By the way, the Surly Bud is the ultimate fat bike tire (unless you need studded or skinnier than 5"). Bud was originally marketed as a front tire, with Lou marketed as its companion rear tire. I now run Bud front and rear. Bud seems faster than Lou with no meaningful loss of rear traction for us mere mortals.

It was mostly smooth riding, but I had to go into the water to get around some fallen trees. I got two soakers, but I didn't care.

I was eventually "forced" to ride in the woods. The nice thing about the ICT is that I don't really need a buff trail. I can just meander through the woods, around and sometimes over logs and other debris. Luckily this spring's flooding hauled away a lot of those obstacles, and left large swaths of open riding. It's particularly lovely down there with the yellow leaves.

I am lucky to be able to tie so much "wilderness" riding into my commute. It improves my mood all day.

Friday, October 17, 2014

Become a connoisseur of studs

I bought my first studded tires 11 years ago: Nokian Hakkaplitta W106 (they have 106 studs) in the 700x40 size. If there were other decent studded tire options back then, I didn't know about them. Those Nokians were heavy and slow and not much fun, but they did allow me to commute through the winter on streets and bike paths without any serious crashes. I also learned that winter riding involves a huge variety of surfaces conditions, and no tire is perfect for all of them.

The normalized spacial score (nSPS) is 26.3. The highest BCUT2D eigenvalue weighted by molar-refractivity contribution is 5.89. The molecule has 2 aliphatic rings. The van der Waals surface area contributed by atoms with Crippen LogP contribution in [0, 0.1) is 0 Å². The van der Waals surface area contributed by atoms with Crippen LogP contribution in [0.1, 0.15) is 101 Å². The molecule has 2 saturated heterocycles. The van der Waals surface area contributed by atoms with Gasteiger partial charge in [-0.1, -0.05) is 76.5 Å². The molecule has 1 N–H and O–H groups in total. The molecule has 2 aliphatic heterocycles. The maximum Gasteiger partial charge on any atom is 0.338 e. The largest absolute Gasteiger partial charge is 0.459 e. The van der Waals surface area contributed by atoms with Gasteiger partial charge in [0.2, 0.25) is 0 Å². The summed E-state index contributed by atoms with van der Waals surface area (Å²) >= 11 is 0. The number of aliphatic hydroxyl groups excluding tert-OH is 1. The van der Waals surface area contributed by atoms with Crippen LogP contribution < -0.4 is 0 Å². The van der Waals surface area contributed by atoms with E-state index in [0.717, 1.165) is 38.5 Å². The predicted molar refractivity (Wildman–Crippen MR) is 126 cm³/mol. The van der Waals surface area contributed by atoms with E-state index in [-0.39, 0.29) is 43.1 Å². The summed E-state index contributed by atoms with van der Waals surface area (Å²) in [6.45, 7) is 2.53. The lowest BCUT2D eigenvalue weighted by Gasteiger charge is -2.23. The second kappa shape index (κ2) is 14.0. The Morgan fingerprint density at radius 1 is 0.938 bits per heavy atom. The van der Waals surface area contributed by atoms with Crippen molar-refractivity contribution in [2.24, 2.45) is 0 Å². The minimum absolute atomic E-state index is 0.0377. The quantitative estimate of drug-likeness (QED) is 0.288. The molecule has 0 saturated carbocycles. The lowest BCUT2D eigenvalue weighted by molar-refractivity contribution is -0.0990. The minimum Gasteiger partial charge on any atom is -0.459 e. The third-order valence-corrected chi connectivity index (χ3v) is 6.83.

Back when we had few options, we didn't have much need to scrutinize our studded tires. But now, we have lots of choices, and we can spend at least a few minutes over-analyzing. The classic type is shown here: